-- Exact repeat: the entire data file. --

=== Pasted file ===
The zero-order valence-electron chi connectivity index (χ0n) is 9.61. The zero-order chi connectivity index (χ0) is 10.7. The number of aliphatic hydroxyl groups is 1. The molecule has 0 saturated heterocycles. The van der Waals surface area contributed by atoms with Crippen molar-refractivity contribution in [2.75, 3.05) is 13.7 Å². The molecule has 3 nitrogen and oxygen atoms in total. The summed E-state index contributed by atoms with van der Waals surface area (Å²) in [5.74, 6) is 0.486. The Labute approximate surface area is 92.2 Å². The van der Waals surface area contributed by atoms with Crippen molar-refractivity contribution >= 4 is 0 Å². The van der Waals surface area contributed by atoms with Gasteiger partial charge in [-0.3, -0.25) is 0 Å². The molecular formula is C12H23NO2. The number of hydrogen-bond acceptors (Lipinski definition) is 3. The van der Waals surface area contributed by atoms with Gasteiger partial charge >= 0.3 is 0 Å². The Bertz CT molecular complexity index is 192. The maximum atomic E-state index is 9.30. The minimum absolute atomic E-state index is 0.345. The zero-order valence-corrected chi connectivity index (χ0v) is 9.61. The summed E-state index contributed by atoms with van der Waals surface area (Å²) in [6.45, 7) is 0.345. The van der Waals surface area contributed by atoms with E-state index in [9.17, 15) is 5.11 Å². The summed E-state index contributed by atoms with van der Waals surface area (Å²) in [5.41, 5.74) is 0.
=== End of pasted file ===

The zero-order valence-electron chi connectivity index (χ0n) is 9.61. The zero-order chi connectivity index (χ0) is 10.7. The number of aliphatic hydroxyl groups is 1. The molecule has 0 saturated heterocycles. The van der Waals surface area contributed by atoms with Crippen molar-refractivity contribution in [2.75, 3.05) is 13.7 Å². The molecule has 3 nitrogen and oxygen atoms in total. The summed E-state index contributed by atoms with van der Waals surface area (Å²) in [5.74, 6) is 0.486. The Labute approximate surface area is 92.2 Å². The van der Waals surface area contributed by atoms with Crippen molar-refractivity contribution >= 4 is 0 Å². The van der Waals surface area contributed by atoms with Gasteiger partial charge in [-0.3, -0.25) is 0 Å². The molecular formula is C12H23NO2. The number of hydrogen-bond acceptors (Lipinski definition) is 3. The van der Waals surface area contributed by atoms with Gasteiger partial charge >= 0.3 is 0 Å². The Bertz CT molecular complexity index is 192. The maximum atomic E-state index is 9.30. The minimum absolute atomic E-state index is 0.345. The zero-order valence-corrected chi connectivity index (χ0v) is 9.61. The summed E-state index contributed by atoms with van der Waals surface area (Å²) in [6.45, 7) is 0.345. The van der Waals surface area contributed by atoms with E-state index in [9.17, 15) is 5.11 Å². The summed E-state index contributed by atoms with van der Waals surface area (Å²) in [5.41, 5.74) is 0.